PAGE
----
From the September 1999 Idaho Observer:

Cayenne: a stimulant herb

by Ingri Cassel

Cayenne Pepper (Capsicum Anum)

Disclaimer: If you believe that the U.S. Food and Drug Administration is the authority on how you should or should not take care of yourself then there is no reason to continue reading this article.

Cayenne is possibly the single most wonderful, beneficial plant to grow and have on hand (the granulated form) in case of emergencies. I have witnessed countless experiences of its virtues when I have shared how to use it with my friends. One lady who went to Mexico every winter had complained to me that despite being very careful about only drinking bottled water and restricting her diet, she still experienced “Montezuma's Revenge” on every trip. All her precautions were of no avail. I told her that the natives eat very spicey food and that she should follow their example. If she didn't like hot food, she should take a couple bottles of cayenne pepper capsules with her. I encouraged her to start taking cayenne with every meal before she goes so that she gets used to it. While in Mexico, she ate at restaurants she wouldn't have considered before and did not limit her fluid intake to bottled water only. She took 10-12 cayenne pepper capsules daily and was ecstatic to discover that she had normal stools and boundless energy.

When I lived in Arizona several years ago, my great uncle was scheduled for heart bypass surgery the following week. I told him about cayenne pepper. I also told him the value of feeding the heart muscle with hawthorne berries, a natural form of vitamin E and minerals. He had to eliminate all refined sugars and synthetic sweetners from his diet and add psyllium husks to his regimen since his lifestyle was what had created his heart condition in the first place. He stuck with the program and when he went to see his doctor five days later, he received a clean bill of health and his surgery was cancelled. The cayenne pepper was the most important aspect of his regimen that led to the immediatly positive results he achieved.

Cayenne peper should be in everyone's first aid kit. If you have a severe cut which is bleeding profusely, apply cayenne pepper, a powerful styptic, directly into the wound. The cayenne will equalize the blood pressure and start the coagulating of blood immediately. It is a powerful disinfectant so there is no need to worry about infection setting in. My family has been using cayenne in this manner for years and, as a result, take what others consider miraculous results for granted.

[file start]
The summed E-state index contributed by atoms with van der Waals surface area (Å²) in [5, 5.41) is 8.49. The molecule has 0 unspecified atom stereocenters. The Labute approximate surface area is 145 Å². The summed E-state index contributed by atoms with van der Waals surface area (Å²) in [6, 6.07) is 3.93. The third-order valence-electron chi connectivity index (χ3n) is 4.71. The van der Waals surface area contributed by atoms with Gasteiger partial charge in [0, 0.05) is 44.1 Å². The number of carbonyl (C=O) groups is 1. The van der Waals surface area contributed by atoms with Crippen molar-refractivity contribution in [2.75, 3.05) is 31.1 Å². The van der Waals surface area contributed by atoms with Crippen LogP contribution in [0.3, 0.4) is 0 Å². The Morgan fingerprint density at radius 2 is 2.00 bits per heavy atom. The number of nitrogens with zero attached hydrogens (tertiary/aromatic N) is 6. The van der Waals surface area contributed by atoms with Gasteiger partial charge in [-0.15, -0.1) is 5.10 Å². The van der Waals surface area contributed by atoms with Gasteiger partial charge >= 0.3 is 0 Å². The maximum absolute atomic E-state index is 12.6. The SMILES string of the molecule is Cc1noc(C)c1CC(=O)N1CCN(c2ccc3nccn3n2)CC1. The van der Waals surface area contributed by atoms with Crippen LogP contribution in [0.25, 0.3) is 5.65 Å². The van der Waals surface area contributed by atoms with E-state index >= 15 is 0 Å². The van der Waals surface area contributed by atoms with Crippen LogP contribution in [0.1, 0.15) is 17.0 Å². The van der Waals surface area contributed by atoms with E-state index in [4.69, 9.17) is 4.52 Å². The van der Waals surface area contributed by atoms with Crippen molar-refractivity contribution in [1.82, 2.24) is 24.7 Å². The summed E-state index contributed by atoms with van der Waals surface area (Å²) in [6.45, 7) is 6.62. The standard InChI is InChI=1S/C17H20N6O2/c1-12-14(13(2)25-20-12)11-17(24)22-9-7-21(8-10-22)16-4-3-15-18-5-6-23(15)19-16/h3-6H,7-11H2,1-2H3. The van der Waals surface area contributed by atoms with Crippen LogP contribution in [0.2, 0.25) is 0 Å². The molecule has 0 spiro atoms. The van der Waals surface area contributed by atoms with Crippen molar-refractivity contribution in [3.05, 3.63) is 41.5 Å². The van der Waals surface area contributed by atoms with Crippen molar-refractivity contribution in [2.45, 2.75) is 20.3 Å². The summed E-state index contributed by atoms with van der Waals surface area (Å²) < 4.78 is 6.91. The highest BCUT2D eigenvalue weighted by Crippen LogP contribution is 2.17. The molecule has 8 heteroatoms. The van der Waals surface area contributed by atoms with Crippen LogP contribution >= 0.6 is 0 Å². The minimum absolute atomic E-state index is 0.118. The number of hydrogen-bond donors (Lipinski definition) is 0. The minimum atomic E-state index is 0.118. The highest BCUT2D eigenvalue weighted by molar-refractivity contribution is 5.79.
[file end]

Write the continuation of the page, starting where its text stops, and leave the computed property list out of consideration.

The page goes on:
Cayenne can also be used in conjunction with CPR in the event of a heart attack. For this application, mix a teaspoon of cayenne in a small amount of water and pour it down the patient's throat. This is a sure way to revive the person and is much more successful than CPR alone. People with heart and blood pressure conditions should consider incorporating appropriate amounts of cayenne pepper into their dietary regimens.

Cayenne is the remedy of choice for gangrene, frostbite and any condition which calls for increased blood flow and better circulation. Cayenne can even be placed in boots to help keep feet warm.

Cayenne acts as a catalyst, carrying all other herbs and supplements quickly to the place in the body where they are needed and increasing their effectiveness. It is also high in vitamin C and useful in the treatment of colds, sinus problems and respiratory ailments.

When purchasing cayenne, avoid buying it from the spice department in your grocery store. Most herbs and spices are irradiated, rendering them ineffective medicinally. Instead, go to your local health food store and purchase a full pound of 30,000 to 40,000 BTU (British Thermal Units) or HU (heat units) cayenne pepper from Frontier Herbs or some other company which guarantees that their products are not irradiated. As you get used to taking it regularly, you may want to increase to 60,000 or 90,000 HU cayenne pepper. Start out by taking a quarter teaspoon in a glass of pure water three times a day. After a week, increase the amount of cayenne pepper to half a teaspoon three times a day. The optimal therapeutic dose is one teaspoon in water three times a day. If this is rough for you, try taking capsules with your meals.

A formula that we take at the first sign of a sore throat is called the Master Cleanser. This consists of the juice of a fresh lemon, cayenne pepper and pure water. Unrefined, grade B maple syrup is added to taste. The resulting mixture tastes like a hot, spicey form of lemonade. Even our editor appreciates the results he experiences from drinking this concoction which performs the all important function of alkalinizing the body.

Last month we discussed the merits of comfrey, an herb that has been called “people putty.” This month we discussed cayenne pepper. Both of these plants are essential to the health and well being of your family should a state of emergency arise. Make sure that you have access to both of them. Next month we will present part two of this two part series on this most beneficial herb by reprinting an article written by one of the world's most respected herbalists, the late Dr. John Christopher.

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